Avian flu in East Anglia

About 23,000 birds will be culled after an outbreak of avian flu at Redgrave, Suffolk. This is the ninth UK outbreak in two months.

The affected farm is operated by Banham Group, one of East Anglia’s largest poultry producers. A spokesman for the company said it had one case of avian flu confirmed on February 12. He said the farm was a breeding rearer farm and did not produce meat.

The spokesman added that birds at the group’s other farms appeared healthy and there was no evidence of a spread of infection. “All our staff are trained in biosecurity management and we are ensuring that the controls that are in place are rigorously followed,” he said.

Duck specialists Gressingham Foods, which operates part of its business nearby, has issued a statement to reassure its customers that it has no links with the affected farm.

“In accordance with guidance from Defra, Gressingham Foods has been operating at a heightened level of biosecurity since Autumn 2016 when outbreaks of avian influenza were first found in Europe,” it said. “Since December, when AI reached mainland Britain, we have restricted movement between sites and cancelled all non-essential visits.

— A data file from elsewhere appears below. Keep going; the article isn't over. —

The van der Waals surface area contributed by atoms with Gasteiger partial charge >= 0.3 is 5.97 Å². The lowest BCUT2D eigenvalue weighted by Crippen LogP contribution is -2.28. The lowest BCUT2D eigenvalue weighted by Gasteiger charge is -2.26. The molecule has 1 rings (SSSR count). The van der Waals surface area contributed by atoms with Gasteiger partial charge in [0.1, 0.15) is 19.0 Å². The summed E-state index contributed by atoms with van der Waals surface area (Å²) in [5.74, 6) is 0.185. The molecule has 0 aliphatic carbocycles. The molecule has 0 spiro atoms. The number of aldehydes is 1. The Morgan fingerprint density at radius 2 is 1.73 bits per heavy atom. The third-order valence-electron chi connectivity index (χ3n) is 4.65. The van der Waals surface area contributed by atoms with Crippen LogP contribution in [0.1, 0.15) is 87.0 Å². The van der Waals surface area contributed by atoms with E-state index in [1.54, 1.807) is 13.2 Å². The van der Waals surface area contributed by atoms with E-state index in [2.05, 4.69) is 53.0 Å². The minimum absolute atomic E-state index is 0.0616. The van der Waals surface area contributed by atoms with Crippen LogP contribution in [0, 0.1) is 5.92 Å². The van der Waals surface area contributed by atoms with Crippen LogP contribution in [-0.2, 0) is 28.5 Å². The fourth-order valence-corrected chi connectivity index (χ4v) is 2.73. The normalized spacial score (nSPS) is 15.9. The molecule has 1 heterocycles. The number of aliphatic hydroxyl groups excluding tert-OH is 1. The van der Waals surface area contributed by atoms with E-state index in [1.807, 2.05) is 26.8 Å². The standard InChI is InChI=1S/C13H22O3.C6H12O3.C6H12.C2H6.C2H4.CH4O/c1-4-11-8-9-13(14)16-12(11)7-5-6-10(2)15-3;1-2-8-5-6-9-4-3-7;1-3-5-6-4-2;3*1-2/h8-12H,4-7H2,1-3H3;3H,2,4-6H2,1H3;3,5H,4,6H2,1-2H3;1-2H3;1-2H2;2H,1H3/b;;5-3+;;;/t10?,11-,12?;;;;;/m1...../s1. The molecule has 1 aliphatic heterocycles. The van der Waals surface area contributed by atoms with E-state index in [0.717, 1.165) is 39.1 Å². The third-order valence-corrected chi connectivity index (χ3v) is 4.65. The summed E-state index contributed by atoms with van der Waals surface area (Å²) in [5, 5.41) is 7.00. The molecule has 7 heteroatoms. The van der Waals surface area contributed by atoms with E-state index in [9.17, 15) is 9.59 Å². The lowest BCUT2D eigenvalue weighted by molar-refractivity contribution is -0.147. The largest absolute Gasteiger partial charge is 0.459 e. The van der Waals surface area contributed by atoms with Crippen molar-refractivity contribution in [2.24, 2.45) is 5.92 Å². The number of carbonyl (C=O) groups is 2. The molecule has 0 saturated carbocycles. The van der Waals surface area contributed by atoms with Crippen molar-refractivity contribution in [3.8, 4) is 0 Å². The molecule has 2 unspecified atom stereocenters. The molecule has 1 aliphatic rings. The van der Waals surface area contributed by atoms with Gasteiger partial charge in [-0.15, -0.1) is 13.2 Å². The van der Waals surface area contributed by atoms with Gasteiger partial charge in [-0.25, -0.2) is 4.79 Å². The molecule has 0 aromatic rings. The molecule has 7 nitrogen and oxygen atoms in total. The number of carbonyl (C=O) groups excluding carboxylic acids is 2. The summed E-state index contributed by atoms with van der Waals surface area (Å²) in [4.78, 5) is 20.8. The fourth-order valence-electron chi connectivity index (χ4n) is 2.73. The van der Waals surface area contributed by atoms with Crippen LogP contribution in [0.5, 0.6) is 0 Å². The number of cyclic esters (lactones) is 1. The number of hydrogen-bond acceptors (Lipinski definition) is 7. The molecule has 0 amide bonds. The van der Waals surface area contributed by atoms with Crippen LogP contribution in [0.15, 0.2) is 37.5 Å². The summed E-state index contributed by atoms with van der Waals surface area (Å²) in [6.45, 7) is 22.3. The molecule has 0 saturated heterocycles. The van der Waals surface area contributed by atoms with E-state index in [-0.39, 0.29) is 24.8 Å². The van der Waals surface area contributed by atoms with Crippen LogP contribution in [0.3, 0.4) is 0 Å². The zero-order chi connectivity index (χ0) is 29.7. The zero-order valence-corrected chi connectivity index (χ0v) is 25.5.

“Unfortunately, due to the location of the affected farm, the restriction zone extends around our slaughter plant at Redgrave, therefore all bird movements in this area have been temporarily halted with immediate effect.”

It said it had transferred all production to its headquarters, which are outside the 10km restriction zone imposed by Defra.

An NFU spokesman said the outbreak was “very significant,” as the poultry industry was worth more than £600m to the region. He added that although the business affected would receive compensation for live birds that were culled, owners faced huge costs because of the stringent cleansing and disinfecting that had to follow and which must be carried out under veterinary supervision.

Public Health England says the risk to public health from the virus is “very low” and the Food Standards Agency says that bird flu does not pose a food safety risk for UK consumers.

 

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